The University of Nebraska Medical Center: Evaluation day 1

Patrick is snuggled down safely in his bed after a busy, but good, first day of transplant evaluation.

It’s been a busy day, but better than I expected.

We had to get up early to get to the lab on time. But that wasn’t as hard as I thought it would be because, well, I was wide awake by quarter to 6. Thank goodness for going to bed early!

Labs went smoothly… only delayed by a late receptionist so we couldn’t check in. But the lab staff didn’t hesitate to get started while we waited. Better yet, they were more than willing to let me draw the labs to help protect Patrick’s line.

We headed downstairs to radiology next. They confused us by doing the tests out of the order that we’d been told, but other than that, it was smooth. Patrick wasn’t happy with the ultrasound, but did his best to hold still and cooperate. All staff were very kind and even kind of spoiled him. (10 stickers and a can of playdoh?). Then, we went for some x-rays. He saw that room and didn’t know what was happening and just started to cry. He didn’t want to let go of me, but once we explained and he saw that I wasn’t leaving, he relaxed. By the time the got to the “bone age” x-ray of his hand, he was actually kind of having fun.

The last test was a barium enema. That one is uncomfortable and very embarassing. The poor kid just sobbed through the whole thing. But then, in true Patrick fashion, was up charming the technicians minutes later. It was very interesting to see how Patrick’s intestines have adapted. I can’t wait to hear the doctor’s interpretations of what we saw on the screen.

We had a little time to grab food, but Patrick, for as tired as he was, didn’t want a nap. So, we grabbed some chinese in the cafeteria and let him play in the room. Then headed downstairs to meet the transplant coordinator. (Did I mention how nice it is that the appointments are literally an elevator ride away? One bonus to where we’re staying.)

We spent a little over an hour going over the transplant rules, risks, etc. Most of it was the same as what we’d already been told. It was encouraging to hear better survival rates. One thing that stood out to me was that we asked the team how often they wanted to see us while we waited for transplant. They were kind of confused.. Because they so rarely have a patient wait longer than a year, they don’t usually need pre-transplant checkups.

They talked about wanting copies of labwork done by our home hospital so they could watch for opportunities to improve his transplant listing status. And the talked a lot about what recovery is like. That is always difficult to imagine and think about. Recovery, immune suppression, infection, ostomies, biopsies, and on and on. That is what scares me. But they sound confident about a plan to help Patrick have as much opportunity and normality as possible.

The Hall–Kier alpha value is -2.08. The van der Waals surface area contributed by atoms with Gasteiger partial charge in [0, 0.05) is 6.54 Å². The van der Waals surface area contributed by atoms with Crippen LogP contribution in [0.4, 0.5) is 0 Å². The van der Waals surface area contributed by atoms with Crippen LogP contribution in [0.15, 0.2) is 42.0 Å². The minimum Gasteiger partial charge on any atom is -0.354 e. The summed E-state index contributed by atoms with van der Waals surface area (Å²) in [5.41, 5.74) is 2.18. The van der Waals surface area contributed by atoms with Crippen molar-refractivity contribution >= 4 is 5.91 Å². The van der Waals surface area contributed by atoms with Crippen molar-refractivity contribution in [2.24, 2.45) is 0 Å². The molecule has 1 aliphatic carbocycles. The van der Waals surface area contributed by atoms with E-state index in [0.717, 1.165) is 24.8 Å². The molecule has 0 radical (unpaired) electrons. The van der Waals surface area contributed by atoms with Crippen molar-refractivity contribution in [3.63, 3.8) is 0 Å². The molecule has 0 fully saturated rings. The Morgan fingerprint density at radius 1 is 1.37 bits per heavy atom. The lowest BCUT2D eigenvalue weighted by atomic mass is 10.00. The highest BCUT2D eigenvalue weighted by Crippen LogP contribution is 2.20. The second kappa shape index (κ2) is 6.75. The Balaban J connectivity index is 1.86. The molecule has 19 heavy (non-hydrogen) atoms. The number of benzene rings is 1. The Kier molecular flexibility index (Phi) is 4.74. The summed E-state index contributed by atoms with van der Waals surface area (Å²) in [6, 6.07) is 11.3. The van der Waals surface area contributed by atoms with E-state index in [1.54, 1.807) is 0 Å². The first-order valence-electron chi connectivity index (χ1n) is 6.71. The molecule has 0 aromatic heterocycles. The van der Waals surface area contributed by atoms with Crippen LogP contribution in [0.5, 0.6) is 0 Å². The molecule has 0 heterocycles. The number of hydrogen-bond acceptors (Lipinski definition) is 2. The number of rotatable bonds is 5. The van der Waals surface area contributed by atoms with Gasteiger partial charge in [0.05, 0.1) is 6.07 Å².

We managed a nap before the next appointment, which was with the transplant dietitian and really uneventful. Really, the only news is that they think our home team is doing a great job with TPN, that we are doing the right things with feeding and diet for now, and that no, Patrick’s liver doesn’t seem to need omegaven.

With all of that done, we decided to sneak in a little family break. We packed up quickly and went to the zoo. We heard great things and it lived up to expectations. The aquarium had Patrick fascinated. The desert exhibit was impressive. The cat house was as boring as Patrick thought it would be. (He kept yelling “No tigers. Apes!”) And he was right, face to face time with the orangutans, and then the gorillas and monkeys, was much funner.

We couldn’t find the bears and were less than impressed by the lemurs, when we realized that Patrick’s monkey pacifier was missing. The buildings close at 5 p.m. and it was 4:55, so I ran to retrace our steps and found it in next to the orangutans. Just on time. But the run up the hill was enough to wear us all out, so we called it quits at the zoo.

We decided to go looking for dinner the old-fashioned way without GPS. We drove through downtown Omaha and found a neat little bakery/coffehouse place where we had some yummy sandwiches, hot chocolate and cider. Better yet, we found our own way back to the hospital without GPS.. and found that the coffee house is only a few minutes away.

Patrick was awake itchy most of the night last night, so when we got back we picked up some hydrocortisone to go with some baby lotion that a kind radiology tech snuck to us. So we gave Patrick a shower. (He is terrified of the shower in the hospital.) And then had a little spa time where I rubbed him all over in lotion, put cortisone on the worst rashes.. then put on his pajamas and snuggled him to sleep.

And now, I’d better hurry off to bed, too. These beds are still a little too small. The double bed is too soft, and the single bed where Patrick is sleeping is too hard. I spend the night going back and forth between the two. It makes the nights extra long.

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